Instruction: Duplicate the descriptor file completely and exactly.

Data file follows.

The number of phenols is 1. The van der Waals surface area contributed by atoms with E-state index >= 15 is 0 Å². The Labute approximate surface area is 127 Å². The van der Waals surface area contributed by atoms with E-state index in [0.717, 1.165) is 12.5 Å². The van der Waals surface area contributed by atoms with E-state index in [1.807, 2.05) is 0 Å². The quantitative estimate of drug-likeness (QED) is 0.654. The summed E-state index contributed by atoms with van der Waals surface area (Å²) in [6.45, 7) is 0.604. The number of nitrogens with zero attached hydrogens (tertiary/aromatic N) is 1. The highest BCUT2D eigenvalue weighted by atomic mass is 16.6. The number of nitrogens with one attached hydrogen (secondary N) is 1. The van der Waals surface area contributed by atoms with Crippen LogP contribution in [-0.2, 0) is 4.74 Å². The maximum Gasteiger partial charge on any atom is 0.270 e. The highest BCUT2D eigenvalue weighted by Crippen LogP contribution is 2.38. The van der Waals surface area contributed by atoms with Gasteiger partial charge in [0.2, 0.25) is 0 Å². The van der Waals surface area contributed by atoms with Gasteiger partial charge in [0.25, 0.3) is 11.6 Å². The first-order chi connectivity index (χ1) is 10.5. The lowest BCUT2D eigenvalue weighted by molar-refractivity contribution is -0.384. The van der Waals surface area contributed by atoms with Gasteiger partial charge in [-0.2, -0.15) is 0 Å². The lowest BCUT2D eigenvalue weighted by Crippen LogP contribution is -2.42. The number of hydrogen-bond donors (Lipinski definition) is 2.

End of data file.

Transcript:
The number of phenols is 1. The van der Waals surface area contributed by atoms with E-state index >= 15 is 0 Å². The Labute approximate surface area is 127 Å². The van der Waals surface area contributed by atoms with E-state index in [0.717, 1.165) is 12.5 Å². The van der Waals surface area contributed by atoms with E-state index in [1.807, 2.05) is 0 Å². The quantitative estimate of drug-likeness (QED) is 0.654. The summed E-state index contributed by atoms with van der Waals surface area (Å²) in [6.45, 7) is 0.604. The number of nitrogens with zero attached hydrogens (tertiary/aromatic N) is 1. The highest BCUT2D eigenvalue weighted by atomic mass is 16.6. The number of nitrogens with one attached hydrogen (secondary N) is 1. The van der Waals surface area contributed by atoms with Crippen LogP contribution in [-0.2, 0) is 4.74 Å². The maximum Gasteiger partial charge on any atom is 0.270 e. The highest BCUT2D eigenvalue weighted by Crippen LogP contribution is 2.38. The van der Waals surface area contributed by atoms with Gasteiger partial charge in [0.2, 0.25) is 0 Å². The van der Waals surface area contributed by atoms with Gasteiger partial charge in [0.25, 0.3) is 11.6 Å². The first-order chi connectivity index (χ1) is 10.5. The lowest BCUT2D eigenvalue weighted by molar-refractivity contribution is -0.384. The van der Waals surface area contributed by atoms with Gasteiger partial charge in [-0.2, -0.15) is 0 Å². The lowest BCUT2D eigenvalue weighted by Crippen LogP contribution is -2.42. The number of hydrogen-bond donors (Lipinski definition) is 2.